November is often seen as a time of facial hair and fireworks, the evenings get darker and mornings frostier.
November is also Men’s Health Awareness Month, which provides crucial awareness for three important health issues affecting men of all ages.
The Movember Foundation is the only charity tackling men’s health on a global scale and is committed to men living happier, healthier, longer lives. Since 2003, millions have joined the men’s health movement, raising £402 million and funding over 1,000 projects focusing on prostate cancer, testicular cancer, poor mental health and physical inactivity.
It’s good to talk
One of the biggest challenges that men face is dealing with their mental health. Men are statistically less likely than women to seek help for their mental health and in most cases they will resort to unhealthy alternatives such as substance abuse, self-medication, anger, aggression and isolation to cope with their struggles.
The fear of being judged by society and the notion they should “MAN UP” and be tough enough to face their daily challenges are some of the main reasons men don’t talk about their mental health. This has led to a dramatic rise in the number of men dying too young, with around 13 men in the UK taking their life by suicide every day.
What is mental health?
Mental health refers to our emotional, psychological, and social well-being and affects how we think, feel, and act. It relates to a wide range of conditions including social anxiety, schizophrenia, eating disorders, depression and obsessive compulsive disorders (OCD).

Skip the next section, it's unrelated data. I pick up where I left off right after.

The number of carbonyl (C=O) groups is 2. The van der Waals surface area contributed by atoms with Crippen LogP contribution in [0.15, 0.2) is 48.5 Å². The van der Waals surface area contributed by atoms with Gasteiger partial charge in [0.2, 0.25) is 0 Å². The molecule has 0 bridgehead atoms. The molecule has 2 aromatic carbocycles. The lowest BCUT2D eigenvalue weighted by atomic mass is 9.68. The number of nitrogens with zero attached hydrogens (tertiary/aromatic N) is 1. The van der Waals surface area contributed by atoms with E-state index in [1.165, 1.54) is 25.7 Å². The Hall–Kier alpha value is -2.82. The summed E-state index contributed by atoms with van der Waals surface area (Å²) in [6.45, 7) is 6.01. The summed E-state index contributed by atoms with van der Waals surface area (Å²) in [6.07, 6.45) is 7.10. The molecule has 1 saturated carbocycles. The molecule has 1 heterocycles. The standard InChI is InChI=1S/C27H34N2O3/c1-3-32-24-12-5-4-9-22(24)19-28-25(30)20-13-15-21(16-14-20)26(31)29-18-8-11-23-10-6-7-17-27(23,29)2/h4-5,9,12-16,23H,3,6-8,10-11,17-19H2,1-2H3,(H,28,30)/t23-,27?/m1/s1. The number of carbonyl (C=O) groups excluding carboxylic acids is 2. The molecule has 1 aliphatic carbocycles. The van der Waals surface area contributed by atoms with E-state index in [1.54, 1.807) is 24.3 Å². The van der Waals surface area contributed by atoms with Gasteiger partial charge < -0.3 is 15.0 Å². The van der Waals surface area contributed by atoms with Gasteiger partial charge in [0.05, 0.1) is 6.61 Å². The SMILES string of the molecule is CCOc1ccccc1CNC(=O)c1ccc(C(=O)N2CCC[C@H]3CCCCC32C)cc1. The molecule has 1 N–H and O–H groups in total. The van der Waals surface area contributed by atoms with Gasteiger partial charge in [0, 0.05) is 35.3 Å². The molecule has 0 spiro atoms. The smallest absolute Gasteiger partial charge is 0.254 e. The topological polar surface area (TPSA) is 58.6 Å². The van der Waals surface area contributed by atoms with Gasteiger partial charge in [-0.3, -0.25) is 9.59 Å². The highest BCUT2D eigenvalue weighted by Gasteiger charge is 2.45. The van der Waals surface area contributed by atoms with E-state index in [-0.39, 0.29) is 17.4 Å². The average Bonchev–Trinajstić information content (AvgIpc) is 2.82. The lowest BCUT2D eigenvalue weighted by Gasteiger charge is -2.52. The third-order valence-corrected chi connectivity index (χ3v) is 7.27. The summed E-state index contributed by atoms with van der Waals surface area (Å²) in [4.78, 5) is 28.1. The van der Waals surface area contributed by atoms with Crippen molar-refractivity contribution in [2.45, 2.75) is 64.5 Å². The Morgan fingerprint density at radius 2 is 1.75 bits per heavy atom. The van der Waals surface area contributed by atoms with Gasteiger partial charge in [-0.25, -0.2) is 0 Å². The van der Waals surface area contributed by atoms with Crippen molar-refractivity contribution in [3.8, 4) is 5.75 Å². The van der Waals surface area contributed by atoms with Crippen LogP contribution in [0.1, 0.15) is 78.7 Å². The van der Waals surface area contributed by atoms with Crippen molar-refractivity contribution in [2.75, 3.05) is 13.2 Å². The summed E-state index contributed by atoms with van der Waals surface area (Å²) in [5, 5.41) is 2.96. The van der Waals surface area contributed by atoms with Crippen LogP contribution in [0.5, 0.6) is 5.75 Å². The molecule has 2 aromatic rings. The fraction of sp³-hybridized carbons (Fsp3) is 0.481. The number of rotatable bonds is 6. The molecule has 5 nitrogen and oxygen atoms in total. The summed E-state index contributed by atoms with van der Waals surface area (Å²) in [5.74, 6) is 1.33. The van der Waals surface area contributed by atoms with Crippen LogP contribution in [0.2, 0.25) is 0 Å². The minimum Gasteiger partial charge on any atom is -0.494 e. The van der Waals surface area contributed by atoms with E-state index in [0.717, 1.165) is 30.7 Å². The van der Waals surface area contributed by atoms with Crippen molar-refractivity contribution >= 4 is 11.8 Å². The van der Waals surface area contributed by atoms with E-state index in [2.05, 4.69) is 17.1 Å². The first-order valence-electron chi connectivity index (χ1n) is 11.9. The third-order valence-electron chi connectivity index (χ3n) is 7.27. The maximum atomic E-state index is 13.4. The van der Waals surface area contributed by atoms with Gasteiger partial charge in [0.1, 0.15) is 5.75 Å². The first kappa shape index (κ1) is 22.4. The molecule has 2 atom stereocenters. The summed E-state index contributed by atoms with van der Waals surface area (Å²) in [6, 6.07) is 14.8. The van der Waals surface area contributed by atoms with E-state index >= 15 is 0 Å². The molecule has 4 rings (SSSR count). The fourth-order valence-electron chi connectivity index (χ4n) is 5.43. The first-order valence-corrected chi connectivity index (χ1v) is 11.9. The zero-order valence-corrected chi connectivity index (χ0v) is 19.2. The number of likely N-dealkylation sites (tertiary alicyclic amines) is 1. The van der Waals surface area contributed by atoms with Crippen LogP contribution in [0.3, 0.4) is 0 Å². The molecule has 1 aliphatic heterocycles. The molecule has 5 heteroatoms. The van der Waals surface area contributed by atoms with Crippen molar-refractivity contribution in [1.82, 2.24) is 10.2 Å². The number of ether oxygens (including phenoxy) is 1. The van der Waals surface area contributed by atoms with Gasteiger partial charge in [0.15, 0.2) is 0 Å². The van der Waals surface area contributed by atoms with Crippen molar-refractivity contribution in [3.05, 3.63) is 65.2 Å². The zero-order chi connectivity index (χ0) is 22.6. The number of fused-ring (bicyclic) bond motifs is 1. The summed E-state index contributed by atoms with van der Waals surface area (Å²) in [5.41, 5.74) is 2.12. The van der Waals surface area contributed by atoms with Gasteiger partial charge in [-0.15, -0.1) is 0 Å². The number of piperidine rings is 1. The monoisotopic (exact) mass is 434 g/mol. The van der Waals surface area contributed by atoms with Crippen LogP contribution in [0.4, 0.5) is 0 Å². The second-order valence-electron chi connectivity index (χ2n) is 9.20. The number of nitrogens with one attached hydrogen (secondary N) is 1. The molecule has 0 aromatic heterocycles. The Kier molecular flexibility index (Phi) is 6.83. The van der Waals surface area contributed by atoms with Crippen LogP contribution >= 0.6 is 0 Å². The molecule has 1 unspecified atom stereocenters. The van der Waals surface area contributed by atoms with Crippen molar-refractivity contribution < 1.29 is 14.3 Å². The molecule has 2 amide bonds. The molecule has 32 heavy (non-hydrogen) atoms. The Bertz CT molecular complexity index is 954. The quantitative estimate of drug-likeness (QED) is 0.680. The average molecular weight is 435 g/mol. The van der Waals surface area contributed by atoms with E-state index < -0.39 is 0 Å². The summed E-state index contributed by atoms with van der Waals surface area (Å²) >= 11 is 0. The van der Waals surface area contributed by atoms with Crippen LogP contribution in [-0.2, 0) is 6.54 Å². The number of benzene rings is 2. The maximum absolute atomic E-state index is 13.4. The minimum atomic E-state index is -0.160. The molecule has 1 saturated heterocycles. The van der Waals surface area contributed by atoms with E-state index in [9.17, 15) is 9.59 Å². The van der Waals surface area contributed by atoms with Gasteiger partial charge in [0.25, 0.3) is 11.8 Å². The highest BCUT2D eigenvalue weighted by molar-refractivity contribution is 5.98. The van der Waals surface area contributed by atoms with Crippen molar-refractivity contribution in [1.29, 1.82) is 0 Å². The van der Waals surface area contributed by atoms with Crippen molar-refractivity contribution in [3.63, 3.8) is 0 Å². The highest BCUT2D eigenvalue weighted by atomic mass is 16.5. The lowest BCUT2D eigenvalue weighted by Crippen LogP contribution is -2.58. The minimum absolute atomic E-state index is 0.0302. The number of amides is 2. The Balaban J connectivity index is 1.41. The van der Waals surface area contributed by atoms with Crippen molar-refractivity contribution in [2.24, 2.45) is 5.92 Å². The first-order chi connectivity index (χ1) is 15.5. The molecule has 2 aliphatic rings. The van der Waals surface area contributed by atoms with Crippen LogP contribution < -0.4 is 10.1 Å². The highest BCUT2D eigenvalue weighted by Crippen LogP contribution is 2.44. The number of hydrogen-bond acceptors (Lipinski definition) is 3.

Potential causes can include childhood abuse or trauma that continues into an individual’s adult life, making them sensitive to certain places, conditions or even words.
Depression can be triggered by the feeling of sudden loss of loved ones or even surroundings making the person question their self-worth. Unemployment or lack of job security is a major factor when dealing with mental health issues and research has shown that financial stress is linked to around 65% of mental health related conditions in the UK.
Societal pressures to live a lavish lifestyle, fuelled by false social media posts and advertisements, which is quickly becoming one of the key causes of stress and ill mental health.
Treating the mind and body
Poor physical health is also one of the main triggers for ill mental health. Similarly, poor mental health can have a negative impact on an individual’s physical health.
Being able to spot early signs of ill mental health and understanding the source of the problem is crucial to the well-being of the patient.
The MIG provides a wide range of information about a patient’s physical health. This includes, problems, diagnoses, medication (current, past and issues), risks and warnings, procedures, investigations, blood pressure measurements, encounters, admissions and referrals.
Being able to view this information alongside information about an individual’s mental health provides mental health professionals with more context of a patient’s health. This can help mental health professionals to identify potential triggers of ill mental health and supports care planning for long-term conditions and comorbidities.